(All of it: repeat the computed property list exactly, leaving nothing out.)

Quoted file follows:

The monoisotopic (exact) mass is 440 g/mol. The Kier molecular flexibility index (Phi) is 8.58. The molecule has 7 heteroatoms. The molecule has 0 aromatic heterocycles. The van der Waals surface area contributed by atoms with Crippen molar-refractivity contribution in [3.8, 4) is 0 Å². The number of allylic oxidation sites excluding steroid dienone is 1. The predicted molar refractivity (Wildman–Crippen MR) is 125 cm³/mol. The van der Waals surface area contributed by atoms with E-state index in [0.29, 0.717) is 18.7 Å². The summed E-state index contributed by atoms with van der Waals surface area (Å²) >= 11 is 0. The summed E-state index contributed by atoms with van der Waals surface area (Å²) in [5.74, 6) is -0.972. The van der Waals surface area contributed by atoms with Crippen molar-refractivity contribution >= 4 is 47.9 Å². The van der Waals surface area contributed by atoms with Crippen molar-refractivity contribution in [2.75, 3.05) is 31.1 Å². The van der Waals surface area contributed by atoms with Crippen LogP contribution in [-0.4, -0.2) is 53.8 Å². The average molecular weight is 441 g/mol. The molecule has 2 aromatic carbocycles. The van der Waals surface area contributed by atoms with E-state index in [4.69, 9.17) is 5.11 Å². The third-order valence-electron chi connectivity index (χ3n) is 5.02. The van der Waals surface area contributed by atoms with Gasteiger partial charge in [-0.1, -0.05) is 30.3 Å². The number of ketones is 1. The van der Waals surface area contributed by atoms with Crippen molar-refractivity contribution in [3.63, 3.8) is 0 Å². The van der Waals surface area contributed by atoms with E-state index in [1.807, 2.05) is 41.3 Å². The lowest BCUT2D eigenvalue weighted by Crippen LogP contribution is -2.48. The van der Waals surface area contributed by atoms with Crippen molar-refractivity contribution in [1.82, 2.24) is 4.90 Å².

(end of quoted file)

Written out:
The monoisotopic (exact) mass is 440 g/mol. The Kier molecular flexibility index (Phi) is 8.58. The molecule has 7 heteroatoms. The molecule has 0 aromatic heterocycles. The van der Waals surface area contributed by atoms with Crippen molar-refractivity contribution in [3.8, 4) is 0 Å². The number of allylic oxidation sites excluding steroid dienone is 1. The predicted molar refractivity (Wildman–Crippen MR) is 125 cm³/mol. The van der Waals surface area contributed by atoms with E-state index in [0.29, 0.717) is 18.7 Å². The summed E-state index contributed by atoms with van der Waals surface area (Å²) >= 11 is 0. The summed E-state index contributed by atoms with van der Waals surface area (Å²) in [5.74, 6) is -0.972. The van der Waals surface area contributed by atoms with Crippen molar-refractivity contribution >= 4 is 47.9 Å². The van der Waals surface area contributed by atoms with Crippen molar-refractivity contribution in [2.75, 3.05) is 31.1 Å². The van der Waals surface area contributed by atoms with Crippen LogP contribution in [-0.4, -0.2) is 53.8 Å². The average molecular weight is 441 g/mol. The molecule has 2 aromatic carbocycles. The van der Waals surface area contributed by atoms with E-state index in [4.69, 9.17) is 5.11 Å². The third-order valence-electron chi connectivity index (χ3n) is 5.02. The van der Waals surface area contributed by atoms with Gasteiger partial charge in [-0.1, -0.05) is 30.3 Å². The number of ketones is 1. The van der Waals surface area contributed by atoms with Crippen molar-refractivity contribution in [3.63, 3.8) is 0 Å². The van der Waals surface area contributed by atoms with E-state index in [1.807, 2.05) is 41.3 Å². The lowest BCUT2D eigenvalue weighted by Crippen LogP contribution is -2.48. The van der Waals surface area contributed by atoms with Crippen molar-refractivity contribution in [1.82, 2.24) is 4.90 Å².